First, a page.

The Connected Generation: US

The Connected Generation: US

A Barna Report Produced in Partnership with World Vision


By Edgar Sandoval Sr., President and CEO, World Vision U.S.

My life has provided plenty of opportunities to push past assumptions and differences. When I moved back to the U.S. at the age of 18, I spoke only Spanish after having spent most of my childhood in Latin America. In my career, I’ve known the feeling of being the only executive at the conference table with an accent. I’ve sensed the weight of bias—and my own has gotten in the way, too. Raising two daughters with special needs, I’m always discovering new limitations I have unconsciously placed on them.

But I wholeheartedly believe that we are all one in Christ (Galatians 3:28), and that our faith should compel us to reach beyond stereotypes and work toward mutual understanding.

Millennials are one group that is often misunderstood and all too easy to judge—especially with regard to their faith. Although cynicism toward this generation abounds, I do not share it. I believe Jesus is lighting fires in the hearts of young people, just as he has done with all generations since he walked on this earth. World Vision wants to engage them in striving to realize God’s plan for the world, particularly in fragile places where even a small act can make a huge impact.

That’s why we commissioned this study from Barna Group. Understanding 18–35-year-olds and separating fact from assumption enables World Vision, and the Church at large, to help unleash young people’s passion for Jesus. We want to equip faith leaders to connect and collaborate with this generation. The good news is that these young adults have great potential to change the world.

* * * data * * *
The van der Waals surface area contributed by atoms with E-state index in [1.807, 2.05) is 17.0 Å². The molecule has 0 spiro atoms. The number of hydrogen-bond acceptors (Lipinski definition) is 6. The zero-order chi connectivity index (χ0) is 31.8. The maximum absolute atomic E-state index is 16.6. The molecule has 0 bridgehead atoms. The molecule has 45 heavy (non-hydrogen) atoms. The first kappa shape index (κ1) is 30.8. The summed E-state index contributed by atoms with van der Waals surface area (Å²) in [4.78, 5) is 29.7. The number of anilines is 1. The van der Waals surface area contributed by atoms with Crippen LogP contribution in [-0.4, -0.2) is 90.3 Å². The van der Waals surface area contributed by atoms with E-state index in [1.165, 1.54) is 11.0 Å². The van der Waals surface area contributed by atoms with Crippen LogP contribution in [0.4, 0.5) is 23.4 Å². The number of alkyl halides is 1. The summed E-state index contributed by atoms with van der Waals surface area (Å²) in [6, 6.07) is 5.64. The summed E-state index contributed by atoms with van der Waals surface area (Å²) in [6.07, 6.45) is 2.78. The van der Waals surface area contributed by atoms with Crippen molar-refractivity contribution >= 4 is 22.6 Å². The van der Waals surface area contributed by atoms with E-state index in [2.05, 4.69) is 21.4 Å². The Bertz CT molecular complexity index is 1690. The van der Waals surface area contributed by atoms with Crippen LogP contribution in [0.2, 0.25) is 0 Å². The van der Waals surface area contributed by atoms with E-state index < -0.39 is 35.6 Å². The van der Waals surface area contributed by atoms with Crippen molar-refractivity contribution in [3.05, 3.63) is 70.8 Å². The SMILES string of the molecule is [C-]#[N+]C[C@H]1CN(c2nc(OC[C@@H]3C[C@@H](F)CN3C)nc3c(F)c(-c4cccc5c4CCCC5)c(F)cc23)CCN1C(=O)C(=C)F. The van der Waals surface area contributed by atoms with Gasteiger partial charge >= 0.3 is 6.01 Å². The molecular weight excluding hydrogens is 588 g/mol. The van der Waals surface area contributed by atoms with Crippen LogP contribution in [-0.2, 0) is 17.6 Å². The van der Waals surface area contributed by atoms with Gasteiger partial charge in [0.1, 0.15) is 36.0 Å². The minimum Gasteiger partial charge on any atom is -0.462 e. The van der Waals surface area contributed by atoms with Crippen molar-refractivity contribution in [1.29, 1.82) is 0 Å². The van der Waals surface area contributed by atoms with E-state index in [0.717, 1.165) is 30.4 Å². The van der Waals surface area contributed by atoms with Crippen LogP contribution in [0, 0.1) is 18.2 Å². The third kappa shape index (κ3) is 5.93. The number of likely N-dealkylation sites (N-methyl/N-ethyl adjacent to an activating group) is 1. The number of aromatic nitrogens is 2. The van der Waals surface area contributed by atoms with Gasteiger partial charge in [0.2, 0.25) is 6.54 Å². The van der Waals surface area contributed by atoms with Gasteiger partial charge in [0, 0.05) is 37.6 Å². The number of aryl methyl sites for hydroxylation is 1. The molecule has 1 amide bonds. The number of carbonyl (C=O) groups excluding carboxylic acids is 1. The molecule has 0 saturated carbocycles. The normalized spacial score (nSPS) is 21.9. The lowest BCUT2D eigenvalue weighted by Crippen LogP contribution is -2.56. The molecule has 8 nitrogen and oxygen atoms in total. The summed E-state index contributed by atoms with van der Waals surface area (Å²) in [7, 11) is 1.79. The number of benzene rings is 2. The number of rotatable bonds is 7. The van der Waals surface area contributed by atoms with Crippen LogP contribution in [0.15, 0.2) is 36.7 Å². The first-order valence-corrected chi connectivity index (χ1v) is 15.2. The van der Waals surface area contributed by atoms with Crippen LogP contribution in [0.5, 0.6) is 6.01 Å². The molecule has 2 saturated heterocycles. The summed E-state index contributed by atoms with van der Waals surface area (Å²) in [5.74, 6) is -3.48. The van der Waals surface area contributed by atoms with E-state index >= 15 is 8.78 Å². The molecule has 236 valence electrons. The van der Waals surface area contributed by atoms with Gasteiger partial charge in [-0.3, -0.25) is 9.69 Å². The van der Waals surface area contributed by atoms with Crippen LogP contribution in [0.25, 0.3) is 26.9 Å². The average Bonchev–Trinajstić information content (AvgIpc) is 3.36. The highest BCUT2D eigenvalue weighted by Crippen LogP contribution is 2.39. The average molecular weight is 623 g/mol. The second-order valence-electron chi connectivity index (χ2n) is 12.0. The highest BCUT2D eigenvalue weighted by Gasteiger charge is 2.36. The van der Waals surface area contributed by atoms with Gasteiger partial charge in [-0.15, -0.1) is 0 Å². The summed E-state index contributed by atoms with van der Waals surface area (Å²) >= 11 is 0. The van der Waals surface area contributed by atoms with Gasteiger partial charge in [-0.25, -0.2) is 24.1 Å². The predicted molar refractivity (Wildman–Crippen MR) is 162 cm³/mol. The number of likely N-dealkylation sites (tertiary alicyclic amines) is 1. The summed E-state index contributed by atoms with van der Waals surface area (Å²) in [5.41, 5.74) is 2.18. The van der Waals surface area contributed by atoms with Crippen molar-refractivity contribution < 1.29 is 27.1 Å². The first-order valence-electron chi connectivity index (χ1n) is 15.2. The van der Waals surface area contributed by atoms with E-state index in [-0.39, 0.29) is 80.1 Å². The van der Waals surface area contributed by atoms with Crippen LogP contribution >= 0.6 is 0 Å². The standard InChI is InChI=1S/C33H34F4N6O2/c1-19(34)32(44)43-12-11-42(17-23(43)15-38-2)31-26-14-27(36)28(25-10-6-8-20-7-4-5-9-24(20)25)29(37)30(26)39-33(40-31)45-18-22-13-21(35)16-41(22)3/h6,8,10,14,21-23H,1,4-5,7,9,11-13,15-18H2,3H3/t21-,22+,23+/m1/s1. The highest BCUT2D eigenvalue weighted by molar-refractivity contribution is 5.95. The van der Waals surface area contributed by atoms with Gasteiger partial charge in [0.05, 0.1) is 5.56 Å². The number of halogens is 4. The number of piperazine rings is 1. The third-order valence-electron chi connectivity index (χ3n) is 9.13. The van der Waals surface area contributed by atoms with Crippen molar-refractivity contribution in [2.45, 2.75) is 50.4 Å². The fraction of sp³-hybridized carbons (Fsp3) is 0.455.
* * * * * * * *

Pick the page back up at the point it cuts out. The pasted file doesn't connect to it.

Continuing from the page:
They are globally minded and quick to embrace causes they believe in. Driven by a sense of humanitarian responsibility, they are personally invested in what’s happening beyond their communities.

However, many are dissatisfied with their church experiences, longing for congregations to do more to fight injustice and make a significant impact on poverty.

When we understand these perspectives, we can reach across the gap. I see a tremendous opportunity to authentically connect with this generation and their passion to live Jesus’ calling in Matthew 25 to care for the hungry and thirsty, the stranger and those in need of clothing, the sick and imprisoned.

Engaging this generation within the body of Christ is an urgent assignment. The Church is the greatest God-ordained force for holistic transformation, able to penetrate cultural barriers and bring the hope of Jesus to all nations. And the Church’s strength is its diversity, uniting people of all backgrounds and ages in bearing witness to Christ. Intergenerational and intercultural understanding strengthens churches for this mission. We need each other. Instead of dismissing Millennials for their perceived differences, let’s believe in them and learn from them as together we realize our purpose in the kingdom of God.

Members of the Connected Generation



For more than a decade and across multiple projects, Barna Group has kept a close eye on the generation known as Millennials (defined in the United States as those born between 1984 and 1998). We’ve watched them navigate new technology, develop passions for community and justice, and balance particularly high ideals and ambitions. Our recent research has tracked their entrance into adulthood, career and family—and, among a significant proportion, a simultaneous departure from religion. We see similar trends now among the leading edge of Gen Z (born between 1999 and 2015), who, so far, are even less inclined toward religion than their Millennial peers.